April 20, 2018

REDHAWKS ROUNDUP: On the court—Brad and Scott Bissonette

Brad Bissonette keeps his hands on the ball during a playoff game in February. The starting forward and his twin brother, Scott, are hoping the team makes it to the state championships this year. (Observer courtesy photo by Shane Bufano)

By Luke Baynes

Observer staff

The Champlain Valley Union High School boys’ varsity basketball team finished the 2011-12 season with a 12-10 record—a highly respectable mark for a team that at one juncture dropped seven consecutive contests during the 2010-11 campaign.

But as far as senior shooting guard Brad Bissonette is concerned, anything less than a state championship will be a disappointment this season.

“Patrick Gym is our goal this year, and I think we can do it. I think it’s realistic,” he said. “Unlike other years, the vibe is that it’s our year.”

Hinesburg resident Brad Bissonette is joined on the Redhawks starting five by his twin brother, Scott. A small forward, Scott Bissonette said having his sibling in the backcourt offers distinct competitive advantages.

“It’s definitely unique compared to everyone else,” Scott Bissonette said. “We just have a knack of where each other are on the court all the time. It helps when we’re in pressure situations.”

When asked what NBA players they most admire or try to emulate, both of the Bissonette brothers named versatile swingmen who possess the complete offensive package of slashing drives, mid-range finesse and long distance sharpshooting.

“The player’s game I like to mimic is probably (Boston Celtics forward) Paul Pierce,” Scott Bissonette said. “I like his jumper and his mid-range step-back.”

Said Brad Bissonette: “I like the way (Oklahoma City Thunder forward) Kevin Durant plays. He’s more of a shooter, a cold-blooded type of player, but when he wants to he can put his back to the basket or hit a floater in traffic. That’s what I try to mimic. A nice floater in traffic or a pull-up jump shot.”

The Redhawks dropped their Dec. 7 season opener to the Vergennes Commodores, 61-55. They also fell Tuesday to the Missisquoi Thunderbirds, 79-48, although they were without the services of Brad Bissonette in both games, who is on the shelf with a case of mononucleosis. He has been cleared to return for the Redhawks’ Dec. 18 tipoff on the hardwood of the Burlington Seahorses.

In the meantime, the CVU cagers will look to leverage home court advantage to even the season series against Vergennes on Friday at 7 p.m.

Scott Bissonette said the key to Friday’s grudge match will be limiting the Commodores’ trips to the charity stripe.

“We had too many fouls,” the 6-foot-3 forward said of the first matchup. “We gave them a lot of free throws. If we limit the fouls, then I think we can win.”

REDHAWKS ROUNDUP: On the ice—Molly and Evangeline Dunphy

Redhawk ice hockey forwards Molly Dunphy (left) and twin sister Evangeline Dunphy relax before practice Friday. (Observer photo by Luke Baynes)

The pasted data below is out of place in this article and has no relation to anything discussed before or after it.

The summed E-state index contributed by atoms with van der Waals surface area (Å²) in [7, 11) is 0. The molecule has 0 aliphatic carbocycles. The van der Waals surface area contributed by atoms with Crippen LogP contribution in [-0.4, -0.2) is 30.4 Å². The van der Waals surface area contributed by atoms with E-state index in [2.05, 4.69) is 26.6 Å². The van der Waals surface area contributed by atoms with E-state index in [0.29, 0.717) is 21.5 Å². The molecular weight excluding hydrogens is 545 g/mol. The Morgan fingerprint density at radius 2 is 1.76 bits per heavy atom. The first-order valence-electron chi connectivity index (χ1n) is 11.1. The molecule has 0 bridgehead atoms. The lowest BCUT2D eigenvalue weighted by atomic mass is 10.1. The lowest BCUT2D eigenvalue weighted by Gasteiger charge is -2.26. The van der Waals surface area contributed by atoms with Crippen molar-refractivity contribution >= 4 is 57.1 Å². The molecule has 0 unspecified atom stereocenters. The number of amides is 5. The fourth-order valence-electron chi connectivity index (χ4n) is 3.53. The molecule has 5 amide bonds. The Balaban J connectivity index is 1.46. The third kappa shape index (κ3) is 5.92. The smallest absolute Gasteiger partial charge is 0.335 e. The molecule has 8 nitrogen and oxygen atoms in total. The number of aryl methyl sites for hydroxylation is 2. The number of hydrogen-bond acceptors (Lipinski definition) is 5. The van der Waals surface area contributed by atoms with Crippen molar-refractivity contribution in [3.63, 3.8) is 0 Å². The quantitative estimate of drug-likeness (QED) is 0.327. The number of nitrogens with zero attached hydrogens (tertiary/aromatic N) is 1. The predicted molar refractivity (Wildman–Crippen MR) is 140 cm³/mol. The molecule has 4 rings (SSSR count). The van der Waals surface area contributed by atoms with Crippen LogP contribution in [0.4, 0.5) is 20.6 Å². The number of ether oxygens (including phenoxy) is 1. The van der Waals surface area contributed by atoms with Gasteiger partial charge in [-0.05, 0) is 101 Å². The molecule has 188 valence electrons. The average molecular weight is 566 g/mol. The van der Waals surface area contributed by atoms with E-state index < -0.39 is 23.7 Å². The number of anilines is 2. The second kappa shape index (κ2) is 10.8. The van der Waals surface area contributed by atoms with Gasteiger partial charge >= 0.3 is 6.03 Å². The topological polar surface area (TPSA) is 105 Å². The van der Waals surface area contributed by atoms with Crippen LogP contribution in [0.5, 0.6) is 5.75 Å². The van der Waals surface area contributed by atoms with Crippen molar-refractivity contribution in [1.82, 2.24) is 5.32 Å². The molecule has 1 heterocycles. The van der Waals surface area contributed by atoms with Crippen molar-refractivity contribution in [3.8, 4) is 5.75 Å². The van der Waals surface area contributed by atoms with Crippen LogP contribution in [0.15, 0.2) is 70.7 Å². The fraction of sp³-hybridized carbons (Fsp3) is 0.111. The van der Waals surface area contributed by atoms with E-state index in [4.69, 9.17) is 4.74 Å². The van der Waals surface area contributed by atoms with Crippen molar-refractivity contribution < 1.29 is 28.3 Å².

By Luke Baynes

Observer staff

With a record of 0-20, last year was a tough season for the Champlain Valley Union High School girls’ ice hockey team.

But you’d never know it from talking to teammates and twin sisters Molly and Evangeline (Eva) Dunphy.

“Even though we didn’t have the best season statistically last year, it was definitely one of the best teams I’ve ever been on, because we did come together and really supported each other,” Eva Dunphy said.

Molly Dunphy agreed with her sister, saying she’s optimistic about the upcoming season.

“The thing about hockey is you have to get very comfortable with your team to do well in games,” Molly Dunphy said. “I believe we’re a lot stronger than last year. Skating-wise we’re definitely a lot better, and we’re really starting to mold together as a team, so I think we’re going to have a much better season.”

The 16-year-old juniors both play forward positions, with Molly typically starting at left winger and Eva spelling the right wing position on the second line. The Williston residents also play field hockey for the CVU Redhawks, with Molly usually found at right inner and Eva stationed between the posts as goalie.

“Ice hockey’s always been my number one sport, and it’s the sport that I’m better at, because I just started field hockey last year,” Molly Dunphy said. “But the body positioning is so similar if you’re defending—it’s the same exact kind of angles for ice hockey. Shooting-wise, slap shots and wrist shots in ice hockey also translate over to field hockey.”

By contrast, Eva is better on the turf than the ice.

“I’m much better at field hockey than I am at ice hockey, but I like both of them for different reasons,” she said. “I really like ice hockey because you can be aggressive and not get caught for it.”

CVU girls’ ice hockey coach Ben Psaros said the Dunphys’ contrasting playing styles complement each other well.

“Eva’s come a long way. She’s much more of a puck handler than she was last year,” Psaros said. “She’s more of a hard-nosed forward, whereas Molly’s more of a finesse, tactical kind of forward.”

Psaros, a former CVU hockey player who graduated in 2000, is in his second season as coach of the girls’ Redhawks squad.

“They have a lot of fun,” he said. “They’re always on time, positive and they just want to be here. It’s a good dynamic, a good locker room.”